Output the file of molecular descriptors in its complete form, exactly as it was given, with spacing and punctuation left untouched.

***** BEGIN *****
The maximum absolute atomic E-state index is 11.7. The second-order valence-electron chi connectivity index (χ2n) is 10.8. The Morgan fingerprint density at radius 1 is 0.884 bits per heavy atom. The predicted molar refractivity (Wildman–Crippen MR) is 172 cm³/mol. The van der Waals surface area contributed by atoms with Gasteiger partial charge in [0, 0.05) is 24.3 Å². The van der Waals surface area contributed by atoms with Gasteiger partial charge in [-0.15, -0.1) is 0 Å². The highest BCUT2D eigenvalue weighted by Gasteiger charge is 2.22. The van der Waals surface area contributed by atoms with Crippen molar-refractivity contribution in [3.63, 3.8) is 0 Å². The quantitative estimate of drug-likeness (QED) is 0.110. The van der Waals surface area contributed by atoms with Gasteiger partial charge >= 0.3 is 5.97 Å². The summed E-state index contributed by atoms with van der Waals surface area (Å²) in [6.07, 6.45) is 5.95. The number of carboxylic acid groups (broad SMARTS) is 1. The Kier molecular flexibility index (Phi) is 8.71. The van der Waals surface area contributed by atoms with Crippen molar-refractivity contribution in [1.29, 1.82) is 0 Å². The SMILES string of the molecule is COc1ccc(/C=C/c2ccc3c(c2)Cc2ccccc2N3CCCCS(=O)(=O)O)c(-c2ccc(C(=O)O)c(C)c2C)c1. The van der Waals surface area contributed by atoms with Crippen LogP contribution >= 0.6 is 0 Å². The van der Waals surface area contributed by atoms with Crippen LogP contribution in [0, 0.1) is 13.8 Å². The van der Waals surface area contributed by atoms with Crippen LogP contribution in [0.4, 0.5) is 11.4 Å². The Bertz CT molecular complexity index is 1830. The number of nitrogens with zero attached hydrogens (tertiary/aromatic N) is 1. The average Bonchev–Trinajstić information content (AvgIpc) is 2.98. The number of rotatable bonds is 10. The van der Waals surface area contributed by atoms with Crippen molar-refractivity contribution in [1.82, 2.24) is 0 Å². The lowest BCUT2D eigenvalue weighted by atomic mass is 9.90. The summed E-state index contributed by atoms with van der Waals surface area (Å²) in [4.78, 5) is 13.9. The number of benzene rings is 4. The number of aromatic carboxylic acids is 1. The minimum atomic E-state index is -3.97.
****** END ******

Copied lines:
The maximum absolute atomic E-state index is 11.7. The second-order valence-electron chi connectivity index (χ2n) is 10.8. The Morgan fingerprint density at radius 1 is 0.884 bits per heavy atom. The predicted molar refractivity (Wildman–Crippen MR) is 172 cm³/mol. The van der Waals surface area contributed by atoms with Gasteiger partial charge in [0, 0.05) is 24.3 Å². The van der Waals surface area contributed by atoms with Gasteiger partial charge in [-0.15, -0.1) is 0 Å². The highest BCUT2D eigenvalue weighted by Gasteiger charge is 2.22. The van der Waals surface area contributed by atoms with Crippen molar-refractivity contribution in [3.63, 3.8) is 0 Å². The quantitative estimate of drug-likeness (QED) is 0.110. The van der Waals surface area contributed by atoms with Gasteiger partial charge >= 0.3 is 5.97 Å². The summed E-state index contributed by atoms with van der Waals surface area (Å²) in [6.07, 6.45) is 5.95. The number of carboxylic acid groups (broad SMARTS) is 1. The Kier molecular flexibility index (Phi) is 8.71. The van der Waals surface area contributed by atoms with Crippen molar-refractivity contribution in [1.29, 1.82) is 0 Å². The SMILES string of the molecule is COc1ccc(/C=C/c2ccc3c(c2)Cc2ccccc2N3CCCCS(=O)(=O)O)c(-c2ccc(C(=O)O)c(C)c2C)c1. The van der Waals surface area contributed by atoms with Crippen LogP contribution >= 0.6 is 0 Å². The van der Waals surface area contributed by atoms with Crippen LogP contribution in [0, 0.1) is 13.8 Å². The van der Waals surface area contributed by atoms with Crippen LogP contribution in [0.4, 0.5) is 11.4 Å². The Bertz CT molecular complexity index is 1830. The number of nitrogens with zero attached hydrogens (tertiary/aromatic N) is 1. The average Bonchev–Trinajstić information content (AvgIpc) is 2.98. The number of rotatable bonds is 10. The van der Waals surface area contributed by atoms with Crippen molar-refractivity contribution in [1.82, 2.24) is 0 Å². The lowest BCUT2D eigenvalue weighted by atomic mass is 9.90. The summed E-state index contributed by atoms with van der Waals surface area (Å²) in [4.78, 5) is 13.9. The number of benzene rings is 4. The number of aromatic carboxylic acids is 1. The minimum atomic E-state index is -3.97.